In an earlier post, I commented off-handedly that science is done by people, not institutions. Elsewhere in the blogosphere someone took exception to that. So it seems a point to expand a little.
The thing is, science is done by people, and scientists as people are rather heavy on individualism. Managers of scientists usually wind up making comments about 'herding cats'. Consequently, when you're talking about an institution that scientists are involved with, it's a near certainty that some of the people there disagree to some extent or other with what their colleagues published. Plus, as I mentioned in talking about peer review, merely getting published does not mean that you're right.
The scientists simply do not are not speak for their institutions unless you're told emphatically otherwise in some specific case. I do not speak for my employer, someone at NASA does not speak for NASA in writing a scientific paper, someone at NOAA does not speak for NOAA, someone at a University does not speak for the University, and so on.
There's a different aspect of that individualism. Even where the scientists are naturally inclined to be more conformist (which has struck me as rare), the rewards are set up for nonconformity. The surest way to prominence in science is to support an argument that what people previously believed to be true, isn't.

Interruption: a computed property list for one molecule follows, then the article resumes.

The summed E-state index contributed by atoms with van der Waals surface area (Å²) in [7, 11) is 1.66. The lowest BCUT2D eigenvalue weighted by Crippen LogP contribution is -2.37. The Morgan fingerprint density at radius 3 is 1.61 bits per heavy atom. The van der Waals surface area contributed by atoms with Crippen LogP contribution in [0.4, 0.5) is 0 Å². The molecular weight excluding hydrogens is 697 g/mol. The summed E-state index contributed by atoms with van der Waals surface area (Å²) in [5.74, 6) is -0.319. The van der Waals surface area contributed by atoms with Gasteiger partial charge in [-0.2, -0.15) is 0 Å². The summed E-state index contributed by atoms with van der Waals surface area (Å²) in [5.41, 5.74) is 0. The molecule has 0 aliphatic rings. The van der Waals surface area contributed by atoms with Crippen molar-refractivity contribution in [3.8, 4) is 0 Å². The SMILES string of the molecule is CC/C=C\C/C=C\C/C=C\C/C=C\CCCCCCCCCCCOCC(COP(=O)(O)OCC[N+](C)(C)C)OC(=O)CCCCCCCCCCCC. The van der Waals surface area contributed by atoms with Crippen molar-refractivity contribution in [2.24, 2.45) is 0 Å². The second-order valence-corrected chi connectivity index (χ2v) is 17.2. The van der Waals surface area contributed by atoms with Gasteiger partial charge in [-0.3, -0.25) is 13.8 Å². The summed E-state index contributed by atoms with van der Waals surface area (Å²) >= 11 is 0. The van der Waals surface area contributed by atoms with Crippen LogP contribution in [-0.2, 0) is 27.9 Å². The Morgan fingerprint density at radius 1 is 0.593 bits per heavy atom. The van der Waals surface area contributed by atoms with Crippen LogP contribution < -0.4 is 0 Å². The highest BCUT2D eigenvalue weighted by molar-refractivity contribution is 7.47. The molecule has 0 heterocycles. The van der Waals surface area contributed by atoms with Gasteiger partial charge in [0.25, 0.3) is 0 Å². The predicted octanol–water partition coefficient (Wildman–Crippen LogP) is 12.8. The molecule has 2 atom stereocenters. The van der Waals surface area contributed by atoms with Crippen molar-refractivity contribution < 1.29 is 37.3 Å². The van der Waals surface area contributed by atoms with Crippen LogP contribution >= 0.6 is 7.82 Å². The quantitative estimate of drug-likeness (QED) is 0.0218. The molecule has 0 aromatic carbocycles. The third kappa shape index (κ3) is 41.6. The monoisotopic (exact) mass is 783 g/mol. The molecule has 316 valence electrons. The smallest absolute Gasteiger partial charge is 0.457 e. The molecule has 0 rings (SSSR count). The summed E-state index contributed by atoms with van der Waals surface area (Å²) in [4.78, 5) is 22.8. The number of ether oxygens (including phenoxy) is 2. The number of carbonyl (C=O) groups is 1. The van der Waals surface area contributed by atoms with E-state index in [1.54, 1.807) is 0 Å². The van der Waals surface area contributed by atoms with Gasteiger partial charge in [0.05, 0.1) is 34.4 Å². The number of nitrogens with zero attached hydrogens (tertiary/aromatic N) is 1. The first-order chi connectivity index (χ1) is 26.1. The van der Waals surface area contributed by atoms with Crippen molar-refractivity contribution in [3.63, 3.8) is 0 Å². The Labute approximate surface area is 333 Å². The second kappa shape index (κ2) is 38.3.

Between the two, by the time you can get scientists to agree overwhelmingly on something (the earth is round), it has ceased to be a scientific question. The shape of the earth question is now about things like whether the equatorial radius is 6378160 or 6378240 meters. (Maybe a narrower difference now; it's been a while since I looked.). There's agreement about round, but not about exactly how large, nor exactly how much squishing there is towards the poles.